Immunotherapy in China: A Rising Star in the Field of Cancer Treatment

Healthcare Author: Yan Zhang Editor: Mianmian Wang Nov 24, 2022 06:29 PM (GMT+8)

Immunotherapy is emerging as a powerful weapon in fighting cancer by restarting and maintaining the cancer-immunity cycle to identify, control and eliminate tumor cells rather than killing them directly.


Cancer is a significant public health problem worldwide and one of the most common causes of death in China, with annual relevant medical expenditure exceeding CNY 220 billion (USD 30.72 billion), according to the data revealed by the National Cancer Center (NCC) in 2019. There were 4.57 million new cancer cases and 3 million deaths in China in 2020, accounting for 23.7% and 30% of total cases worldwide.

What's the first approach that comes to your mind when mentioning cancer treatment? Surgery, radiotherapy or chemotherapy? These are indeed the most conventional measures for cancer treatment. However, immunotherapy is emerging as one of the most promising directions in cancer treatment.

The market for immuno-oncology drugs in China has multiplied in recent years. According to Frost & Sullivan, the Chinese immuno-oncology drug market has increased from CNY 685 million to CNY 17.12 billion from 2017 to 2021, with a CAGR of 110.5%. The global market is expected to reach CNY 348.70 billion in 2022, with the Chinese market accounting for 6.09%.


What is immunotherapy?

Under normal circumstances, the body can recognize and eliminate cancer cells in the tumor microenvironment through the cancer-immunity cycle. 


However, cancer cells can employ different strategies to suppress the body's immune system so that it fails to kill tumor cells regularly, thus surviving all stages of the immune response to the tumor, known as the immune escape.

Immunotherapy is a form of cancer treatment to control and eliminate tumors by restarting and maintaining the cancer-immunity cycle and restoring the body's normal anti-cancer immune response. It comes in various forms, including immune checkpoint inhibitors, adoptive cell transfer (ACT), cancer vaccines, and oncolytic viruses. Immune checkpoint inhibitors and adoptive cell transfer have witnessed the most rapid development.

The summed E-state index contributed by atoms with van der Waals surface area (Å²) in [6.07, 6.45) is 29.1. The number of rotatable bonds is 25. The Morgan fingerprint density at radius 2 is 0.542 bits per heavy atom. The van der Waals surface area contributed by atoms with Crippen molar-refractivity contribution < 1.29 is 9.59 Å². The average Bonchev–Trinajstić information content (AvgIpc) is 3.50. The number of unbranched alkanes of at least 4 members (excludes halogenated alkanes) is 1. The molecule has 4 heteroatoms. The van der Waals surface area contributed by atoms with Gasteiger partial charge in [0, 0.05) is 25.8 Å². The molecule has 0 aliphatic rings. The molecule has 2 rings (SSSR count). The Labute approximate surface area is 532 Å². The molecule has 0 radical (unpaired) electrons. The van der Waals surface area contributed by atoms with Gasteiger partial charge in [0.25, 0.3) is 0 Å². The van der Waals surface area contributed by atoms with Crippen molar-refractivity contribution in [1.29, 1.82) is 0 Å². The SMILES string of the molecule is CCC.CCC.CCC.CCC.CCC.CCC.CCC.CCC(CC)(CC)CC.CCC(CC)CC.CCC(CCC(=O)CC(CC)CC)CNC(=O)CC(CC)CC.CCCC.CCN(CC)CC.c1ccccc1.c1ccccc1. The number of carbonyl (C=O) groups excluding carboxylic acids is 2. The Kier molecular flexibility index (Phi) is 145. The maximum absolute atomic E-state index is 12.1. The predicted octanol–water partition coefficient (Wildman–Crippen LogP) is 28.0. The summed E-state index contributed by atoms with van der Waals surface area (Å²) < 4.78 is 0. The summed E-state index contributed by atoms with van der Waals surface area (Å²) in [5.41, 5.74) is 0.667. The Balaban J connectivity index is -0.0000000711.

Immune checkpoint inhibitors

Immune checkpoint molecules are critical modulators of the anti-tumor T cell immune response presented mainly on T cells, antigen-presenting cells (APCs) and tumor cells. Their interaction activates either inhibitory or activating immune signaling pathways. Inhibitory immune checkpoints play a crucial role in maintaining immune self-tolerance, acting like the brakes on an automobile to prevent T cells from displaying autoimmune reactions. Cunning cancer cells can exploit this mechanism to put the 'brakes' on the immune system attack.

Immune checkpoint inhibitors prevent inhibitory immune checkpoints from binding to ligands on tumors, releasing the 'brakes' and reactivating immune cells. Cytotoxic T lymphocyte antigen-4 (CTLA-4, also known as CD152), programmed cell death protein-1 (PD-1, also known as CD279) and programmed cell death ligand-1 (PD-L1, also known as CD274) are the most famous inhibitory immune checkpoints currently.

Ipilimumab, an anti-CTLA-4 antibody for metastatic melanoma, was the first immune checkpoint inhibitor drug to be listed. In 2014, the first PD-1 monoclonal antibody was approved for the treatment of advanced melanoma, followed by several immune checkpoint inhibitors for other indications, opening the door to cancer immunotherapy.

According to PharmSnap, 22 monoclonal antibody drugs targeting PD-1, PD-L1 and CTLA-4 have been approved worldwide by November 2022, with PD-1 and PD-L1 accounting for more than 90%. And China has been a leader worldwide in immune checkpoint inhibitors, with 50% of the 22 approved monoclonal antibody drugs initially developed by Chinese companies.

Chinese companies focusing on immune checkpoint inhibitors include Akeso (Chinese:康方生物), Junshi Biosciences (Chinese:君实生物), Henlius (Chinese:复宏汉霖), Innovent (Chinese:信达生物), Lepu Biopharma (Chinese:乐普生物) and Hengrui Pharmaceuticals (Chinese:恒瑞医药).

Adoptive cell transfer

Adoptive cell transfer (ACT) therapy transfers immunocompetent cells into the body after they are modified and augmented to possess more effective anti-pathology features to kill cancer cells or stimulate the immune response to kill the tumor indirectly.